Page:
Although the technology applies to all the three species of mud crab (Scylla serrata, S. tranquebarica, and S. olivacea) available in the Philippines, S. serrata or the giant/king crab has been the focus of culture in the hatchery/nursery and grow-out pond due to its economic viability.
- Obtain healthy adult crabs 500-700 g for S. serrata and 320-500 g for S. tranquebarica and S. olivacea with orange ovaries (‘aligi’) and complete legs as source of broodstock from ponds or traders.
- Put crabs in an empty basin and pour seawater over them slowly. Transfer crabs to basin containing 150 ppm formalin for 30 minutes to disinfect. Transfer crabs in tanks provided with sand substrate.
- Feed crabs with mussel, fish and/or marine worms at 10-15% of crab biomass daily. Change the water 3-4 times a week. Sampling for berried females (females with spawned eggs attached to the flap. Crabs spawn within 2-4 weeks depending on the stage of ovarian maturity when obtained.
- Retrieve berried crabs and disinfect in formalin. Stock each crab in a 500-liter tank with aerated seawater. Feed crabs but discontinue feeding when eggs become brown.
- Siphon out detached eggs and excess food before water change. Change about 80% of the total water volume in the tank daily. Retain 20% of water in the tank to prevent egg desiccation.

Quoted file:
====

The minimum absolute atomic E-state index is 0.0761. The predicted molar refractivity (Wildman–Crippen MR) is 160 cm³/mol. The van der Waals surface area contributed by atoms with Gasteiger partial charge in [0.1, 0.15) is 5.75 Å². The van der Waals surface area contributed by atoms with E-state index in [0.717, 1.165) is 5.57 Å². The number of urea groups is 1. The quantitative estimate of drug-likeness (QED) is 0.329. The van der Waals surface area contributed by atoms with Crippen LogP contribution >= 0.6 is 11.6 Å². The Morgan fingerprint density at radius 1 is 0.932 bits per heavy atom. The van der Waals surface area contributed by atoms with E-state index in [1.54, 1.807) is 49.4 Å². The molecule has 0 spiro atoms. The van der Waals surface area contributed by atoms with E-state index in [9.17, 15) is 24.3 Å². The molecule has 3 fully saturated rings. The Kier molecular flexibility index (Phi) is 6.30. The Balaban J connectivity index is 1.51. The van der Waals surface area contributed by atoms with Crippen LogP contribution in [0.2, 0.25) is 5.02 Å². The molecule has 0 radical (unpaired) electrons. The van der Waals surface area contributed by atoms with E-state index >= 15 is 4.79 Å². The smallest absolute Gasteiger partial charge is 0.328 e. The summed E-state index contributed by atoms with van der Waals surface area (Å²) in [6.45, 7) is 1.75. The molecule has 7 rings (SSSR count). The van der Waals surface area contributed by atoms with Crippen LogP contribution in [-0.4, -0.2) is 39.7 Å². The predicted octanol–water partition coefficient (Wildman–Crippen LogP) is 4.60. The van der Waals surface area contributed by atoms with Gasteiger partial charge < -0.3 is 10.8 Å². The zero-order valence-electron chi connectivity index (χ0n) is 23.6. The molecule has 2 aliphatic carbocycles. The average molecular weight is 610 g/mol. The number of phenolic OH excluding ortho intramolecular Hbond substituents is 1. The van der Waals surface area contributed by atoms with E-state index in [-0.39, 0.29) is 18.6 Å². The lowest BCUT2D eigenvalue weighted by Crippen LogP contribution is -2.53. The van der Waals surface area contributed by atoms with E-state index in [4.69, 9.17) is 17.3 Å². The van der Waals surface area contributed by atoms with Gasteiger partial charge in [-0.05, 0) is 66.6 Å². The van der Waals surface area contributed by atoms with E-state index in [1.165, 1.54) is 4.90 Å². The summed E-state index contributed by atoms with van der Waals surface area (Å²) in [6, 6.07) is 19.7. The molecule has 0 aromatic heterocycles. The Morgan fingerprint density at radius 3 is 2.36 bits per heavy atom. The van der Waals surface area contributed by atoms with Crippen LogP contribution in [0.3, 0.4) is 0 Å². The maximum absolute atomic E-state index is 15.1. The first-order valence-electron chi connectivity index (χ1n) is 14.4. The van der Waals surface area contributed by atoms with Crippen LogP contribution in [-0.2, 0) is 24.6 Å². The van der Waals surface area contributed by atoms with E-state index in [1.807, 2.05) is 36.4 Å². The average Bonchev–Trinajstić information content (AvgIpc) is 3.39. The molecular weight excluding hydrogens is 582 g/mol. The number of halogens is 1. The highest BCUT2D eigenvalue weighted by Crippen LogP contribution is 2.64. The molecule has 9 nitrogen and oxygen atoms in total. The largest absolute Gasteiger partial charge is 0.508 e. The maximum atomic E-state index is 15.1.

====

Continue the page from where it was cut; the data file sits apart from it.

- Check for hatching and remove the crabs after all the eggs are shed. Turn off aeration in the hatching tank. Allow dead zoeae, unhatched eggs, feces and other wastes to settle. Siphon them out.
- Cover the tank and siphon zoeae that concentrate in the lighted area with 2-cm diameter hose. Transfer in a bucket with aerated seawater. Estimate the total number of zoeae.
- Stock about 80 zoeae/li in tanks. Feed with rotifers at 10-15 ind/ml until zoea 4 or 5 and newly hatched Artemia at 0.5- 1 ind/ml from late zoea 3 to early megalopa. Feed later stage of megalopa with larger Artemia and/or minced fish or mussel meat.
- Change 30-50% of the water volume every 5 days until harvest. Harvest crab instar (crablets) and stock in net cages.